Another priority for Hitler was to establish himself in the eyes of his own people as an invincible leader capable of winning against all resistance. His occupation of the Rhineland in 1936 and the annexation of Austria a year later could never have succeeded without resistance, but he had intelligently and correctly judged that he would not be. Hitler had to eliminate Czechoslovakia as a potential threat to its southern flank. If he could do so without provoking Britain and France into a war, he would be free to turn all his military power against the East. However, he was at a serious military disadvantage. Czechoslovakia had about thirty-five divisions, about the same as Germany, and knew it would fight for its life. On the western and northern fronts, there were seventy French divisions and some Belgian and Dutch divisions. Britain had six, but there has not yet been a commitment to Europe. Poland on the Eastern Front was an imponderable for which some contingency plans had to be made.
Of course, one cannot calculate the military might of a nation by counting only its divisions, but it cannot be denied that if Hitler`s opponents had agreed on concerted military action, he would never have been able to succeed. The German high command knew this and warned Hitler that what he envisioned was militarily impossible, but Hitler replied, “Don`t worry, they won`t fight.” The screams were all “Neville,” and he stood there and flashed in the light of a powerful arc lamp, waving and smiling. This demonstration lasted three minutes. Another reception awaited the Prime Minister in Downing Street, which he reached fifteen minutes later. With difficulty, his car arrived from Whitehall in 10th place. Mounted police officers drove to the front and eighth and a constabulator stood guard on the step of the car. The reappearance of the term “appeasement” with respect to Western policy toward Iran`s nuclear program, and in particular the recent agreement with Iran, makes it a particularly opportune time to re-examine the 1938 Munich Agreement. In retrospect, this pact is widely regarded as a political failure of the highest possible proportion of Allies. According to some, a perfect opportunity to stop the Nazi advance before it really began was missed. Since the post-war investigation and the assessment of the chain of events that led to World War II, governments have striven not to “appease” dictators, which is now seen as conflict prevention, as Chamberlain hoped, but to further strengthen aggressive action.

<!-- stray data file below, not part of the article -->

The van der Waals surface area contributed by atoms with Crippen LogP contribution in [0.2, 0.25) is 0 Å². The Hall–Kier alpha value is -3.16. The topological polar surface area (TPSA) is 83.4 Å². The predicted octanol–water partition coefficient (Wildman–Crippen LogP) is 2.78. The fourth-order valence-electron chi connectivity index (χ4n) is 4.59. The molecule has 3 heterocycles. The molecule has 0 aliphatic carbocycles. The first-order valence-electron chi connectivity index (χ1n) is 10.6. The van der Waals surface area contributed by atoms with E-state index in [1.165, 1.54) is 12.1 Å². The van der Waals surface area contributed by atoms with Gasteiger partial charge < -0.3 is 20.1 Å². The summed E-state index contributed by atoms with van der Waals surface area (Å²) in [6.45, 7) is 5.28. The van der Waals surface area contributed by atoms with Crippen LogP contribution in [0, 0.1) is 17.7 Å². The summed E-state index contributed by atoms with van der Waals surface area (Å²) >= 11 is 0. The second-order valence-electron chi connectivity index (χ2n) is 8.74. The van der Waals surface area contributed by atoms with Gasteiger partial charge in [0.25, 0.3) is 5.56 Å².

U.S. presidents invoked the failure of appeasement in 1938, when they decided to go to war in Korea. Vietnam and Iraq in 1990 and 2003, as well as numerous presidential campaigns. (Ripsman &Levy 2008, 148) The word itself is so decried that it cannot be seriously considered a diplomatic strategy. J. David Singer explains: “The emotional symbolism of appeasement controls the Western political mentality in such a way that anything that has the slightest smell of appeasement is rejected with remarkable force.” (Klein 1991, 2) Sudeten Germans were not consulted on whether they wanted to become Czechoslovak citizens. Although the Constitution guaranteed the equality of all citizens, political leaders tended to turn the country “into an instrument of Czech and Slovak nationalism.”  Some progress has been made in the integration of Germans and other minorities, but they have continued to be under-represented in the government and military. In addition, from 1929 onwards, the Great Depression had a greater impact on the highly industrialized and export-oriented Sudeten Germans than on the Czech and Slovak population.